A Beginner's Guide to Digital Cameras: Part 3

By - Megapixel.net Staff | Posted November 12, 2007

In Part 2 of our digital photography series we looked at the different types of cameras, their features and price ranges, and accessories. Now it's time to talk about how to choose a camera. While there's no perfect way to proceed, it's possible to establish some basic requirements that can narrow the field. It is probably best to set a budget as a first step. A budget with a couple of hundred dollars wiggle room might be best.

When shopping for a camera the following questions and answers should provide some guidance:

Do you prefer a simple use point and shoot camera?
An affirmative to this question means that your primary consideration will be cost. From entry-level on up, all cameras offer a Program AE mode that is fully automatic. If you prefer a camera with more options, then you are able to eliminate most entry-level cameras and direct your attention to the midrange.

Is a zoom critical for your needs?
A "yes" answer means you can focus your attention on models with 3X zooms and above. Ignore digital zooms altogether, these are simply cropping systems and the same results can be obtained from any image editing program. Concentrate on true optical zooms, and particularly on cameras that offer zooms that "bracket" a standard focal length of 50mm (in 35mm equivalent). Zooms that cover a range of 35mm to 105mm offer a reasonably wide angle and telephoto. Be aware that a zoom covering 28mm to 84mm, also 3X, will give you a wider field of view in wide angle, but considerably less magnification in telephoto.

If you plan to use the camera primarily in a work environment, here are a few things to consider. Some work-related photography involves shooting indoors, where a wide angle is preferable, such as a 28 to 84mm. Conversely, work-related photography done mostly outdoors may require a zoom with a greater magnification, such as a 35 to 105mm. Most mid-range and high-end models offer these types of focal lengths, and some go beyond 105mm. This leads to the next question:

What will be the primary use of the camera? Work or pleasure?
Often, a "work" camera will see greater use, and possibly by more people, than one intended strictly for personal use. This implies that the camera will sustain more wear and tear. In such a case, it might be worthwhile to consider cameras that have metallic alloy surfaces. Usually, these kinds of surfaces wear better over time and use, than those that are made of plastics. Another possibility might be to look to weatherproof cameras; some models are available from Kodak and Fujifilm.

In addition, the camera's flash capabilities might be critical in work-related use. Most built-in flashes are insufficient to light a wide area. If a powerful flash is critical, then the camera should either have a hotshoe (a metallic spot on the top of a camera to which you attach a flash unit), or at least an external flash connection. These features are fairly common on midrange and high-end cameras, but not on entry-level models.

What is the primary application for your photos?
This is one of the most important questions since it helps determine the resolution of the camera. Photos have many applications ranging from printing glossy 8 x 10's, to posting them on a Web site or e-mailing. Nearly all cameras on the market can accomplish the least demanding uses, but fewer will accomplish the most demanding.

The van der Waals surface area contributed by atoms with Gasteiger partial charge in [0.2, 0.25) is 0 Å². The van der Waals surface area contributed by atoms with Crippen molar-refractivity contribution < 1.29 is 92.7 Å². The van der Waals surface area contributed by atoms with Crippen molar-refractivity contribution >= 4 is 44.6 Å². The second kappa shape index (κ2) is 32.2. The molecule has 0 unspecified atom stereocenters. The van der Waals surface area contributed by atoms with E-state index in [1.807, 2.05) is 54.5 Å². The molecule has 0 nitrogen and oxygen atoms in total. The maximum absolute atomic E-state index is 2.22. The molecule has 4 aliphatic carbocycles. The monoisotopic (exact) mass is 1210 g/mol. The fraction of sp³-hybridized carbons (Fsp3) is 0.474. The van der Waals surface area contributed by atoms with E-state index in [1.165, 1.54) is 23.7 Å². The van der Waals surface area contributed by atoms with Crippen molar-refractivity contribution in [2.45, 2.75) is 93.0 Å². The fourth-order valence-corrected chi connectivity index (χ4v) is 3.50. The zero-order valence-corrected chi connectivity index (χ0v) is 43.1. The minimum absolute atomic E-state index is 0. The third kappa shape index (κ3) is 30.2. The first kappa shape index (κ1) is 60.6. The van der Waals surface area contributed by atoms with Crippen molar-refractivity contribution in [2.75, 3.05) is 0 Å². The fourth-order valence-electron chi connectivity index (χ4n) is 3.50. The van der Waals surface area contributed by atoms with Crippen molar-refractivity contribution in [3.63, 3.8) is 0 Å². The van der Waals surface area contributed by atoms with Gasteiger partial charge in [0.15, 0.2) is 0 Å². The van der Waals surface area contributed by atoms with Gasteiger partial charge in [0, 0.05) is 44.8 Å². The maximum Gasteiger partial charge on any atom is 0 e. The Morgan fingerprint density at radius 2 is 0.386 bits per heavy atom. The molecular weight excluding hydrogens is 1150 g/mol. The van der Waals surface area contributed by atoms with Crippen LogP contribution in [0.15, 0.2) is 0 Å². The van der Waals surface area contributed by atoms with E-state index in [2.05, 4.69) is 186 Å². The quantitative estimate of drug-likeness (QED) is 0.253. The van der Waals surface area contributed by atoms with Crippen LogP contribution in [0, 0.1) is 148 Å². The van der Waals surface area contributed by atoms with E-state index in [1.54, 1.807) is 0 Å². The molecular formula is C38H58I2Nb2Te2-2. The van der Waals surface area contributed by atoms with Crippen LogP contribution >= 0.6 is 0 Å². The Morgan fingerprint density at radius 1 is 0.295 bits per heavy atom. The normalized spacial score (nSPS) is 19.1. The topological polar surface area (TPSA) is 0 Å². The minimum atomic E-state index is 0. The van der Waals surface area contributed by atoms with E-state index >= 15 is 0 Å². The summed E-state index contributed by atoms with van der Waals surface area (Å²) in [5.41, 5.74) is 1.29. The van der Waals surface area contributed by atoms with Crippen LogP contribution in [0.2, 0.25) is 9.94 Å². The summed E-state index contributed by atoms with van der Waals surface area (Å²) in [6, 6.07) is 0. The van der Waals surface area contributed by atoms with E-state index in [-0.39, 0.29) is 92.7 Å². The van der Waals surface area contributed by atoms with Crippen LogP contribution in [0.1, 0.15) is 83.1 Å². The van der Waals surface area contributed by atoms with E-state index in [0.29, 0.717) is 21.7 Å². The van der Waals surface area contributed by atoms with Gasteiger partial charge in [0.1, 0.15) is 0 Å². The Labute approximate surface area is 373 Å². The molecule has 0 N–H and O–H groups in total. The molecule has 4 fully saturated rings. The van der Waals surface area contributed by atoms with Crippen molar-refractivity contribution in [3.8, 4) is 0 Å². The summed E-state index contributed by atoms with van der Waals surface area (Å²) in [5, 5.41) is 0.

Generally speaking, the Web is one of the least demanding uses for a camera. Because of the constraints imposed by monitor resolution and bandwidth, photos destined for the Web hardly ever require high resolution. But, if the photos are going to be altered or manipulated in a photo-editing program, then a higher starting resolution might be necessary even though the images may end up smaller when used on the Web.

For instance, product photography for a Web site may require the images to be presented on a uniformly colored background. To ensure consistent results, this usually requires that the products be "cut-out" from the background of the photo and placed on another background texture or color. In such cases, a higher resolution makes the work easier since it provides greater detail and often produces a better image even when reduced in size.

If the photos are intended for printing—replacing the work done by the mini-lab—or a scanner, then a higher resolution might be necessary to produce sharper and larger prints. Photos with higher resolution can be printed at a higher density and will produce a smoother image. For printing purposes, the resolution is in fact the factor that limits the image size.

Too few dots of ink produce printed photos with a noticeable grain, or worse, jagged edges. If a 300 dpi is assumed, a 1.3 megapixel resolution will produce a good quality 4 x 3-inch print; a 2 megapixel resolution will produce a 5 x 4-inch print; and 4 megapixel will produce a 7.5 x 5.5-inch photo. Note that depending on the printer, a lower dpi can be used to increase the image size without seriously affecting the image quality.

Once you've answered these basic questions, you can line up your candidates. Reading online reviews to create a "short list" of cameras should help narrow the choices and help you reach your goal.

Adapted from Megapixel.net.

Part 1 and Part 2

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